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Number of results: 11
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Abstract

During laboratory and field experiments on Nacella concinna on the west coast of Admiralty Bay, King George Island (Antarctica) clear morphological and behavioural differences between two limpet forms (N. concinna polaris and N. concinna concinna) were found. They suggested presence of genetic divergence. AFLP (amplified fragment length polymorphism) profiling of N. concinna individuals representing the two forms revealed nearly 32% of polymorphic bands; only 2% of them differed between the forms. Our results suggest that the observed phenotypic variation seems to be a result of adaptation to environ− mental conditions and not of any genetic divergence.
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Abstract

Antarctic pearlwort ( Colobanthus quitensis ) is one of the flowering plant species considered native to maritime Antarctica. Although the species was intensively analyzed towards its morphological, anatomical and physiological adaptation to local environment, its genetic variability is still poorly studied. In the presented study, a recently developed retrotransposon−based DNA marker system (inter Primer Binding Site – iPBS) was applied to assess the genetic diversity and differentiation of C. quitensis populations from King George Island (South Shetland Islands, West Antarctic). A total of 143 scoreable bands were detected using 7 iPBS primers among 122 plant specimens representing 8 populations. 55 (38.5%) bands were found polymorphic, with an average of 14.3% polymorphic fragments per primer. Nine of all observed fragments were represented as a private bands deployed unevenly among populations. Low genetic diversity (on average H e = 0.040 and I = 0.061) and moderate population differentiation (F ST = 0.164) characterize the analyzed material. Clustering based on PCoA revealed, that the populations located on the edges of the study area diverge from the central populations. The pattern of population differentiation corresponds well with their geographic location and the characteristics of the sampling sites. Due to the character of iPBS markers, the observed genetic variability of populations may be explained by the genome rearrangements caused by mobilization of mobile genetic elements in the response to various stress factors. Additionally, this study demonstrates the usefulness of iPBS markers for genetic diversity studies in wild species.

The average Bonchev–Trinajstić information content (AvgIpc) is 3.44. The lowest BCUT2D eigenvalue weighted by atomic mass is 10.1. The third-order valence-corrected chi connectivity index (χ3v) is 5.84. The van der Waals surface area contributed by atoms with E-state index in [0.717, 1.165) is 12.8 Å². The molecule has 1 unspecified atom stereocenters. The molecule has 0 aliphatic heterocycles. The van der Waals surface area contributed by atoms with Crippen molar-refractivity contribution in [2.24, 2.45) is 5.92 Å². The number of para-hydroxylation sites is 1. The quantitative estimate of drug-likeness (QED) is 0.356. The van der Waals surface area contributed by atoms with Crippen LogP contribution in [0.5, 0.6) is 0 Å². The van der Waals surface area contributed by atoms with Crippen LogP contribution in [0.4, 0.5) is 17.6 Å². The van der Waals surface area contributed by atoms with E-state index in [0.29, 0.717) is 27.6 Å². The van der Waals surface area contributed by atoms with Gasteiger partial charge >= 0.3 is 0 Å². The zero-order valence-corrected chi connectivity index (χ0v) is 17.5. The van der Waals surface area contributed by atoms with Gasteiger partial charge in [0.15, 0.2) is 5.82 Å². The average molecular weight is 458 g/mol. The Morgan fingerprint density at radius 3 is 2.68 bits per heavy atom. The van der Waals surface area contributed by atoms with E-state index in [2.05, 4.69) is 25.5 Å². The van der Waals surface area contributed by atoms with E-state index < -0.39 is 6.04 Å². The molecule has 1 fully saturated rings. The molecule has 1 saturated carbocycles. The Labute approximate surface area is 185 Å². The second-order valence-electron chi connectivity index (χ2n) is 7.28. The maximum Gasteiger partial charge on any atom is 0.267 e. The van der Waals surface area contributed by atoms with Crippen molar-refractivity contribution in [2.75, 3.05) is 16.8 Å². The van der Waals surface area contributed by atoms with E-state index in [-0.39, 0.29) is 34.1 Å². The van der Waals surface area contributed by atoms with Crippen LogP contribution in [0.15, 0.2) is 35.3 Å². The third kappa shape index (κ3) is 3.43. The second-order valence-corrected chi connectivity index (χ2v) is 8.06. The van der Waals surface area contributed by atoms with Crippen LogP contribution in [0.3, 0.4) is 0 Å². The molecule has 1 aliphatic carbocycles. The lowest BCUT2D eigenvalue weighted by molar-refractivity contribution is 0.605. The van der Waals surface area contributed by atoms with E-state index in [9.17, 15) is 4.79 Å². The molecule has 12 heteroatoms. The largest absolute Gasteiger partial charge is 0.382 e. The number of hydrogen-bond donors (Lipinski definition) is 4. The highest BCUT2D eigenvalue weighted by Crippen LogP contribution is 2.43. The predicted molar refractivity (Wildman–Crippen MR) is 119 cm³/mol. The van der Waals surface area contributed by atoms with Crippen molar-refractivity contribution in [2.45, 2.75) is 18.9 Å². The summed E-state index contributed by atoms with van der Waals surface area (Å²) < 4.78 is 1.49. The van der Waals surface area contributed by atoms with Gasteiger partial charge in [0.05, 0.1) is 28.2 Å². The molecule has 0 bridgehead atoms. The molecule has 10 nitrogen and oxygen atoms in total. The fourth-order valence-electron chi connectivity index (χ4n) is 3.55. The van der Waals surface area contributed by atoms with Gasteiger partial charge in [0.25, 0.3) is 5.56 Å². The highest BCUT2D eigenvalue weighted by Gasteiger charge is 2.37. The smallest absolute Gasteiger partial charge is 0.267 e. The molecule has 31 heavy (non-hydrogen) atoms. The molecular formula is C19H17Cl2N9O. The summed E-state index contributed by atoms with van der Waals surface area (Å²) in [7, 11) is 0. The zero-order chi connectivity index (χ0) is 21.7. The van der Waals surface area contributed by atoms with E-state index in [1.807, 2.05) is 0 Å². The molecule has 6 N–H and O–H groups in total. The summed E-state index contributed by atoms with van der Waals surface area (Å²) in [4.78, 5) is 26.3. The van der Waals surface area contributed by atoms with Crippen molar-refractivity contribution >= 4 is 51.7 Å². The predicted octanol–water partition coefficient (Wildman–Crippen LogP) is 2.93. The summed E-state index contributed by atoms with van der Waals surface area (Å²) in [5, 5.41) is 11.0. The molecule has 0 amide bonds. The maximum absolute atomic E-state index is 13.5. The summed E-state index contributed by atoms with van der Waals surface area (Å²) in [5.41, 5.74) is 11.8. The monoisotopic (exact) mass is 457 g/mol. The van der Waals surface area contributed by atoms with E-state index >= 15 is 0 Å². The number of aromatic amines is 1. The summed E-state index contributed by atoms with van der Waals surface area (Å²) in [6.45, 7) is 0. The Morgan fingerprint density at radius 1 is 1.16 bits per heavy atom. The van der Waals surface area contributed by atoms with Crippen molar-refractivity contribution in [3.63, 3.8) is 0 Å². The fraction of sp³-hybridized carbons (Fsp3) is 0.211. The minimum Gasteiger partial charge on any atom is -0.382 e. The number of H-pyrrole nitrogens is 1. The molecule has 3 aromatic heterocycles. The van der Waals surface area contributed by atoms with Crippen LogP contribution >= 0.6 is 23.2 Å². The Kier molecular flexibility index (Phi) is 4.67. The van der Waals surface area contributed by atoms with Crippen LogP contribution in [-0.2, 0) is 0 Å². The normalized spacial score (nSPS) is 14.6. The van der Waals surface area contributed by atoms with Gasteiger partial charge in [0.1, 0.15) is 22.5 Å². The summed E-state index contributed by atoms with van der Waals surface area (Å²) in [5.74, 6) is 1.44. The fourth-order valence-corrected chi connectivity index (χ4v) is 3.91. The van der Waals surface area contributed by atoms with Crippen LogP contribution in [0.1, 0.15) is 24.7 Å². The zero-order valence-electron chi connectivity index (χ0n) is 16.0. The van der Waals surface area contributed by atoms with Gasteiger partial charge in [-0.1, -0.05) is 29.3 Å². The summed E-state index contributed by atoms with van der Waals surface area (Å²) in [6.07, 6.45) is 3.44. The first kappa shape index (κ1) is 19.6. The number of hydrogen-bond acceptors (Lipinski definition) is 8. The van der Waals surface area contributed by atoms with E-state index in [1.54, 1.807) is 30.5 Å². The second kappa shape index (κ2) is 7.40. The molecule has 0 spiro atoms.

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Abstract

Fusarium crown rot (FCR), caused by Fusarium culmorum (Wm.G.Sm) Sacc., is an important disease of wheat both in Iraq and other regions of wheat production worldwide. Changes in environmental conditions and cultural practices such as crop rotation generate stress on pathogen populations leading to the evolution of new strains that can tolerate more stressful environments. This study aimed to investigate the genetic diversity among isolates of F. culmorum in Iraq. Twenty-nine samples were collected from different regions of wheat cultivation in Iraq to investigate the pathogenicity and genetic diversity of F. culmorum using the repetitive extragenic palindromic (REP-PCR) technique. Among the 29 isolates of F. culmorum examined for pathogenicity, 96% were pathogenic to wheat at the seedling stage. The most aggressive isolate, from Baghdad, was IF 0021 at 0.890 on the FCR severity index. Three primer sets were used to assess the genotypic diversity via REP, ERIC and BOX elements. The amplicon sizes ranged from 200–800 bp for BOX-ERIC2, 110–1100 bp for ERIC-ERIC2 and 200–1300 bp for REP. A total of 410 markers were polymorphic, including 106 for BOX, 175 for ERIC and 129 for the REP. Genetic similarity was calculated by comparing markers according to minimum variance (Squared Euclidean). Clustering analysis generated two major groups, group 1 with two subgroups 1a and 1b with 5 and 12 isolates, respectively, and group 2 with two subgroups 2a and 2b with 3 and 9 isolates, respectively. This is the first study in this field that has been reported in Iraq.
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Abstract